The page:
- Reality– First of all-face up to the fact it’s not about IF you face a cyber-attack, it’s about WHEN you will. Don’t believe “it might not happen”; be prepared for when it does, and make sure your team understand the reality of the risk.
- Response– Consider how you identify and respond to a breach – what is your immediate action? How quickly can you initiate an appropriate response to the breach itself and notify the necessary staff, customers, prospects, legal bodies and stakeholders? Is your response plan in line with data regulations?
- Resilience– How will you learn from a data breach? What process will you undergo to ensure security flaws are not repeated, to avoid future data attacks?
- Rehearsal– What are your plans to rehearse a data breach scenario? How often will you conduct a rehearsal to understand how your team will handle data breach scenarios?
Working through these steps allows you to ensure data breach preparation with the necessary (and legal) requirements in place to take the best course of immediate action.
Website hacking is a common form of cyber-attack that doesn’t always involve data theft, but can offer a dangerous opportunity for skilled cybercriminals to access much more than just the back-end of your website. It’s predicted that hackers cost small-medium sized businesses an average of almost $200,000 per year, and 60% of these business never fully recover the financial costs, forcing some of them to close down completely. Keeping a close eye on website security and running regular checks to ensure all chosen security systems are well in place can be all it takes to prevent a website hack. It sounds so simple, but many aren’t aware of the “easy-in” your website offers those with the ability to take advantage. Team up with your IT department to keep it secure and safe.
Vigilance over communications
A huge amount of malware and ransomware attacks can be prevented by simply being vigilant, especially when looking at email communications. Ensure your whole marketing team knows what to look for when receiving an email from an unknown source. Even the really convincing ones have a tell, so train everyone up to spot a phishing communication from miles away. All it takes is one unsure person using your business network to open the wrong attachment, and the damage is done.
There are a huge amount of anti-virus softwares available, and it’s definitely worth investing in one to help your business network remain virus free, but before you splash any cash, look into your marketing systems and data processes, to understand what viruses you’ll be most vulnerable to. Many sorts of virus won’t apply to your network, and won’t pose a danger to your day-to-day activities, so do your research and invest in a software best tailored to your virus protection needs.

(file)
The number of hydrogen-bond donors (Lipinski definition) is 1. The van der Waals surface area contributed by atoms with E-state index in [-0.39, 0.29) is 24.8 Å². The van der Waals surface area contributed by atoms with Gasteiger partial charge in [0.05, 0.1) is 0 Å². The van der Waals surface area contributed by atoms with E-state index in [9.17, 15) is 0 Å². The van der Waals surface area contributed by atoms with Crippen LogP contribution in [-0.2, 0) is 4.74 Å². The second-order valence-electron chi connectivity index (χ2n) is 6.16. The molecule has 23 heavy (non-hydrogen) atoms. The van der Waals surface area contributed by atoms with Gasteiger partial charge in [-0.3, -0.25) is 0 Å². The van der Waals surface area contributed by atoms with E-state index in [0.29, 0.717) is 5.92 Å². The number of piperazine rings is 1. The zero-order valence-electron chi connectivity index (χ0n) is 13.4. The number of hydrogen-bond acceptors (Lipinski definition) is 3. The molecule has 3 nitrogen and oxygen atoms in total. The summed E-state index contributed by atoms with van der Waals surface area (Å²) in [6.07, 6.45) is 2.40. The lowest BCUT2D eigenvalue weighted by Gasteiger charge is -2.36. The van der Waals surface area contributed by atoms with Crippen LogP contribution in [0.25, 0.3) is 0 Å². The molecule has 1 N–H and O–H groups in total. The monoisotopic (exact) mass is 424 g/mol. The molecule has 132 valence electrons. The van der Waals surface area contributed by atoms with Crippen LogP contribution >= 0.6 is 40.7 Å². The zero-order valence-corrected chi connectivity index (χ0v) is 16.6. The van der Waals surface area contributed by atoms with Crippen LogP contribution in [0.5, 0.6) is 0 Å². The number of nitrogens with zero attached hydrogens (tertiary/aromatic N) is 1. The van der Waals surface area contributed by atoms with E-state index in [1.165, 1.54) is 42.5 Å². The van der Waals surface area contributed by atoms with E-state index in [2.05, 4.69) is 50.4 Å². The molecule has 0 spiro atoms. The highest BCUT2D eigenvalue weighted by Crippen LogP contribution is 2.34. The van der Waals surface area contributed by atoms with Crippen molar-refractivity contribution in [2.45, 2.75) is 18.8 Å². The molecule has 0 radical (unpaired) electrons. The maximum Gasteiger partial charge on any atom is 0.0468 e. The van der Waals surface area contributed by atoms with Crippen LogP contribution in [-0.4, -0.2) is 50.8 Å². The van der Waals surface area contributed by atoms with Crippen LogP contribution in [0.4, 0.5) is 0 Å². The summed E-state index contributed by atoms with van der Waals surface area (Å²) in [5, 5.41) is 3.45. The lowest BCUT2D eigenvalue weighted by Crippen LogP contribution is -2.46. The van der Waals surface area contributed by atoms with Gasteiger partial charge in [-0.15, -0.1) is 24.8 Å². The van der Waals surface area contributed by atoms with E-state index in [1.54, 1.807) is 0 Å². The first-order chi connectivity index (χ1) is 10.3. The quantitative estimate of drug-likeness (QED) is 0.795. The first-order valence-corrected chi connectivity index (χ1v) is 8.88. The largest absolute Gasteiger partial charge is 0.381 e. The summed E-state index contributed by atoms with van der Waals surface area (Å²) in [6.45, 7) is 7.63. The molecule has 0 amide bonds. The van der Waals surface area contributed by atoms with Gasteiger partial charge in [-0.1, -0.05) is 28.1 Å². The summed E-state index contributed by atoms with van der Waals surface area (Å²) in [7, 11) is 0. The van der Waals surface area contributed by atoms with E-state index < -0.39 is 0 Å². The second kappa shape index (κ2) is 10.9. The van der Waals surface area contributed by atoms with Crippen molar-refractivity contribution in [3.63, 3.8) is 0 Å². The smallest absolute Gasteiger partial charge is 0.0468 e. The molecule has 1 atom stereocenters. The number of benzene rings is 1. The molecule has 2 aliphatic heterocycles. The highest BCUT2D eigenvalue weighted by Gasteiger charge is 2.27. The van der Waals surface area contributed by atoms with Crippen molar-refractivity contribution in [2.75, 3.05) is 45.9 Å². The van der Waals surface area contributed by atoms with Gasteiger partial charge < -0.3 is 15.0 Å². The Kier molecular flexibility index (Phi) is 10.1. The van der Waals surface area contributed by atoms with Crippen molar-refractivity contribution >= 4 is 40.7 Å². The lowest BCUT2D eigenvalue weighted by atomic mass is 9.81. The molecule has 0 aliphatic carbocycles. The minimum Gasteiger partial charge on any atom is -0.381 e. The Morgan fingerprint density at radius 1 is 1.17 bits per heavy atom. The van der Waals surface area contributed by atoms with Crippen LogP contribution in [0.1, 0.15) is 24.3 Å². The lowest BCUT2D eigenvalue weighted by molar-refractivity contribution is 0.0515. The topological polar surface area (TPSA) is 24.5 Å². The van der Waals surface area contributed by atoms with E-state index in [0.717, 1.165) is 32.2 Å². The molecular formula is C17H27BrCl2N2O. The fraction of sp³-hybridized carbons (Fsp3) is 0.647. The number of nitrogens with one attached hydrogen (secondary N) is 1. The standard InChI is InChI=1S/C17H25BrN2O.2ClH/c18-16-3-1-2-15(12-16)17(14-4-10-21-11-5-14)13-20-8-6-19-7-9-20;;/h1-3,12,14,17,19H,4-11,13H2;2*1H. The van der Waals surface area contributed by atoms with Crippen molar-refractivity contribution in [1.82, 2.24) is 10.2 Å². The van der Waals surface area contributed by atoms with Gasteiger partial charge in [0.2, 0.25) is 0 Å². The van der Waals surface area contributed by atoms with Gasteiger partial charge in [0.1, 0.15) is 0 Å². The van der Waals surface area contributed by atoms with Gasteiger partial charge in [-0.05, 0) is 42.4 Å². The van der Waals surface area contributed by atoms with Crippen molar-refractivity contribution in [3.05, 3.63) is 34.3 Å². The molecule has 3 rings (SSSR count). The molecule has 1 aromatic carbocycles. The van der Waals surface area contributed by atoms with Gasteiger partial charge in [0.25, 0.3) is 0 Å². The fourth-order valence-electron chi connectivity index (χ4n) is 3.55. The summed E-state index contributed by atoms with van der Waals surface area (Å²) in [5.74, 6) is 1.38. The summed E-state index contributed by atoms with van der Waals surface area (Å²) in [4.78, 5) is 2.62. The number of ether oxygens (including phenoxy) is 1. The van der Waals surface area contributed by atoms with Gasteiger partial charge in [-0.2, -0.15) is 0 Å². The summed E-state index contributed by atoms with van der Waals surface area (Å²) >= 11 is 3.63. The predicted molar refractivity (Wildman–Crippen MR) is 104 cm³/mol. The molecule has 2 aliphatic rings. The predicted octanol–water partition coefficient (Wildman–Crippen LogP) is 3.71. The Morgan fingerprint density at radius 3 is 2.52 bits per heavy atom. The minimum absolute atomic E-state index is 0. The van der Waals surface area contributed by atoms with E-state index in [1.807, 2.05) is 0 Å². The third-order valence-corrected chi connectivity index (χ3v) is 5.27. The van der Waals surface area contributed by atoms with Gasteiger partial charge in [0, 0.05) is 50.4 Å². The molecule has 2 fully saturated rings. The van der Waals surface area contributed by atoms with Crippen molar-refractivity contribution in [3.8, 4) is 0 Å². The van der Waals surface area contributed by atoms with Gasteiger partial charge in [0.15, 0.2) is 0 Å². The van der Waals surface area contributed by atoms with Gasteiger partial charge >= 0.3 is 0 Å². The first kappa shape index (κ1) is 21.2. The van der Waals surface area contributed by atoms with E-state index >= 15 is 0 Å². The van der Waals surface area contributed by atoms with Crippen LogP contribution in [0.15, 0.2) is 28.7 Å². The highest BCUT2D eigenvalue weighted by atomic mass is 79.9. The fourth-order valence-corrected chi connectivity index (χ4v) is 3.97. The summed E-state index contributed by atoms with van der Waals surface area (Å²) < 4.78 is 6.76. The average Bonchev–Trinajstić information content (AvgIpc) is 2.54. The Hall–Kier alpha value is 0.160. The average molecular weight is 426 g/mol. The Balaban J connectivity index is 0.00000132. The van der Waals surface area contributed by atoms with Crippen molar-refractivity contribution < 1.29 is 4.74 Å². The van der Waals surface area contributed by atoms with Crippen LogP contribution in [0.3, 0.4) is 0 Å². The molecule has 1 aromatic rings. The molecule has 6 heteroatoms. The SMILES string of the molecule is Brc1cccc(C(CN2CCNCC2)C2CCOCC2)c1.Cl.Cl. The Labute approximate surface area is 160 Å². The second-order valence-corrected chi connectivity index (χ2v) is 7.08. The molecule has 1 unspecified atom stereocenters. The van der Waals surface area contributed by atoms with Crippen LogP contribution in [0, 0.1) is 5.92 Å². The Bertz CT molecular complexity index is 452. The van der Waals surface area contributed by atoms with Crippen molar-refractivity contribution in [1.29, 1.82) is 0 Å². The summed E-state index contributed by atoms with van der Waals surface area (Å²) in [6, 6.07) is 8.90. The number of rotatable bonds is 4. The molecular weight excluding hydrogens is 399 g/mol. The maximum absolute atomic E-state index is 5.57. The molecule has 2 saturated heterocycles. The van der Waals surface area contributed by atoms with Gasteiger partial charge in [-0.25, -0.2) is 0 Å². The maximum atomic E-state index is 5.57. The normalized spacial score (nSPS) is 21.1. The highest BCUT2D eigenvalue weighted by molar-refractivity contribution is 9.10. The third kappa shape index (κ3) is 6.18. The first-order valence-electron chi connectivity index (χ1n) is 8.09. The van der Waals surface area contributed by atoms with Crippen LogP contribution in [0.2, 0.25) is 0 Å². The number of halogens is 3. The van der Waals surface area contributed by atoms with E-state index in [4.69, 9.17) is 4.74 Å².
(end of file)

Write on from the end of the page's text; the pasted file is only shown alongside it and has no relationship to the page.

An active firewall is always recommended to properly manage the traffic going in and out of your network. This is for your IT department to officially sort out, but as your marketing strategies can take team members offsite to events or trade shows, it’s important to ensure your network isn’t vulnerable when on the move. Firewalls allow businesses to ensure only certain connections are permitted on their business network, leaving your devices less vulnerable to alien softwares and external accessibility. If you share a server, go the extra mile to ensure the business(es) you share with have the appropriate measures in place too, as if one of them falls victim to a data breach, there’s a chance you all will.
As marketers, using plenty of exciting and helpful Martech solutions for data procurement and management is a given, and they all come with different softwares. The older your software, the more vulnerable is it to cyber attacks and data breach as more modern softwares gain the ability to detect any weaknesses that may allow unlawful access. By simply keeping all of your softwares well updated, you do more than just gain efficiency; software updates always come with additional protection against the latest viruses and software dangers. It’s another simple fix, but it can be the difference between data security and vulnerability.
Of course, it goes without saying that one of the easiest ways to keep your whole business network safer from data breaches and cyber-attacks is to continually update passwords. Changing business passwords every 6 weeks can halt hackers in their tracks. If you’re a business that holds especially valuable data (such as financial), many may be interested in hacking your systems repeatedly to try and access that specific data. Changing passwords regularly, for every protected software across the whole system (especially for those password protected data spreadsheets) continues to reset security, and ensures any gaps are once again covered.
And these are just the basics! We’d recommend getting professional advice from your IT department and data advisors when looking to fully ensure data security, but these small additions can help make the world of data a safer place for your business.